Hamamelidae: Urticales. The Moraceae are monoecious or dioecious trees shrubs, lianas, or rarely herbs comprising 40 genera and 1,000 species, nearly all with milky sap. The leaves are simple and alternate or rarely opposite. The stipules are small and lateral or sometimes they form a cap over the bud and leave a cylindrical scar. The flowers are unisexual and minute, and are usually densely aggregated. These aggregations frequently take the form of pendulous aments or catkins. Usually, the perianth consists of 4 or 5 undifferentiated tepals, but sometimes fewer or no perianth segments are present. A typical male flower has four stamens, one opposite each perianth segment. The female flowers have a bicarpellate pistil, generally with two styles, although one may be suppressed. The ovary is superior or inferior and contains a single pendulous ovule in a solitary locule. Fruit types include drupes and achenes that are often coalesced or otherwise aggregated into a multiple accessory fruit.
Each "thumbnail" image below is linked to a larger photograph.
|Morus alba, mulberry. The pendulous spike-like male inflorescences in the left photo are called catkins or aments. Note the small flowers with 4 greenish perianth segments, each with an opposite stamen. The photo on the right shows a tight cluster of small green female flowers with two brush-like stigmas on each pistil.|
|Streblus pendulinus, a'ia'i. Indigenous Hawaiian species, note the small cluster of greenish female flowers, each with a reddish, two-branched stigma, and the whitish pendulous catkin of male flowers.|
|Artocarpus altilis, breadfruit. The left photo shows a female inflorescence on the left and a developing multiple fruit on the right. Notice the droplets of white sap on the fruit and also the conspicuous circular stipular scars on the shoot tip at the top of the photo. The apical meristem is enclosed in a large sheathing stipule. The photo at the upper right is a close-up of a female inflorescence. Note the two branched stigmas visible on some of the pistils. The lower right photo is a close-up of a male inflorescence of tightly packed male flowers. Each flower consists of a single stamen subtended by 2-4 reduced perianth segments.|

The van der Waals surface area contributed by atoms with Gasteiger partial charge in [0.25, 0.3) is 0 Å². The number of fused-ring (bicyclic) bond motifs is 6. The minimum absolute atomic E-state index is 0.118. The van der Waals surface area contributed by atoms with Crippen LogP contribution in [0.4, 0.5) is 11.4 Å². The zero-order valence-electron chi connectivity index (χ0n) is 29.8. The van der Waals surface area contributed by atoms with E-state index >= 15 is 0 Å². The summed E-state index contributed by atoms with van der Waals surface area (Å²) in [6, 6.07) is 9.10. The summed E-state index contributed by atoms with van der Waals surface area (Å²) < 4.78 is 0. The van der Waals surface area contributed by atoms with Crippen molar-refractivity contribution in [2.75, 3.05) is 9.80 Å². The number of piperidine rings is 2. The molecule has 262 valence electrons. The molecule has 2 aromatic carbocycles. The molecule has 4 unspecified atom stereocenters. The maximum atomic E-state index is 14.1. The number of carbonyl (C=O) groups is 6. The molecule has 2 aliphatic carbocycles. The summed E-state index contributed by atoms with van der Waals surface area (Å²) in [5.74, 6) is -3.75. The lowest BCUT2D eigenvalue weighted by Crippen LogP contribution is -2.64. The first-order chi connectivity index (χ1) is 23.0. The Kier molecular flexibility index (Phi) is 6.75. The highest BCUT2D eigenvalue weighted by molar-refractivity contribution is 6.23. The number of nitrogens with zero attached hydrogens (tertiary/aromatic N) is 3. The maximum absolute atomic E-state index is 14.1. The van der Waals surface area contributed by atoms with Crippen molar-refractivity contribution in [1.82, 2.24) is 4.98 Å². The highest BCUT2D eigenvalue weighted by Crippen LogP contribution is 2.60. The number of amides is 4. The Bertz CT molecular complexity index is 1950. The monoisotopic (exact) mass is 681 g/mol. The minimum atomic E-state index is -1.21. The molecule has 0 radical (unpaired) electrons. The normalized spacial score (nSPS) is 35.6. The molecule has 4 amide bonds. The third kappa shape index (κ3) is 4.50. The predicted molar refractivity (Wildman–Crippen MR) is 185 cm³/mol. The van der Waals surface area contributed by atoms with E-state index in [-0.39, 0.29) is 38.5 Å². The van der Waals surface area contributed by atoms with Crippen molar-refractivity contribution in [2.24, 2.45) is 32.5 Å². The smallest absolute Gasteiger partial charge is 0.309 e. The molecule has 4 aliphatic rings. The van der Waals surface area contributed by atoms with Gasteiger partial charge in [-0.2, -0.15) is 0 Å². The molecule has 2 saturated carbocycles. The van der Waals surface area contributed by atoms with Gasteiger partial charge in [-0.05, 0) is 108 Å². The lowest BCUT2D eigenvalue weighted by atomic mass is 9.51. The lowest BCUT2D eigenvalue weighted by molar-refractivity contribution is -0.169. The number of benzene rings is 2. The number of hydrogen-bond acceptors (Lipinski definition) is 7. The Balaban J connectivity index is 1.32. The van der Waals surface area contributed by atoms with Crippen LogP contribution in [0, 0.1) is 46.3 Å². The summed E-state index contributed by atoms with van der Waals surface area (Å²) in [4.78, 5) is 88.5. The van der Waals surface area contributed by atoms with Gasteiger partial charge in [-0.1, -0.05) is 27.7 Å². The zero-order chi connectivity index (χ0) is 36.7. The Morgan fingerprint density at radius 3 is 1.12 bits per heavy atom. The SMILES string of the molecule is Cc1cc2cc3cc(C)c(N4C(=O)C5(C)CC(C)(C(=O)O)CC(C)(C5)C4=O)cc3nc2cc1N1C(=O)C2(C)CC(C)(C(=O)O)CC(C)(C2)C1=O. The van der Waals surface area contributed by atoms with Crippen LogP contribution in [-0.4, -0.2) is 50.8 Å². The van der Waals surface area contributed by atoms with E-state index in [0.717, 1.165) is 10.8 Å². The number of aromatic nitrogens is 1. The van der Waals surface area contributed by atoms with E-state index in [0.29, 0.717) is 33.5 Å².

|Artocarpus heterophyllus, jack fruit, jak fruit. Tree from India and Maylasia with warty fruit up to 2 feet long and weighing up to 40 pounds. The wood is durable and valued for cabinetry. The unripe fruit can be used as a vegetable and when ripe, the pulp can be eaten fresh.|
|Dorstenia sp. In this strange plant, male and female flowers are embedded in the surface of a fleshy receptacle that seemingly represents a step in the evolution of the fruiting structure of the fig. A closer view of a portion of the inflorescence is seen in the lower photo. The upper part of the pistils and the styles and stigmas of female flowers are visible in the upper part of the photo. Note the two-branched styles. Anthers of the male flowers are visible as tiny reddish-brown dots.|
|Ficus pumila, climbing fig. This climbing vine is native from China to Australia. In figs the receptacle is spherical and open only at the distal end (left). The cavity is lined with hundreds of tiny unisexual flowers. The female flowers in this species are reddish and the anthers of the male flowers found near the plates at the distal end are whitish.|
|Ficus lyrata, fiddle fig. Tree from Africa.|
|Ficus microcarpa, Chinese banyan, laurel fig. A very large, spreading tree with numerous aerial roots, native to S. China, fruits about 1/4 in. in diameter.|
|Ficus religiosa, Bo tree, Buddha tree. Large tree with leaves having long drawn-out tips, native to India. Buddha was supposed to have received enlightenment under one which is now dead. However, a cutting of this dating from 288 B.C. still exists in Sri Lanka.|
|Ficus carica, edible fig.|
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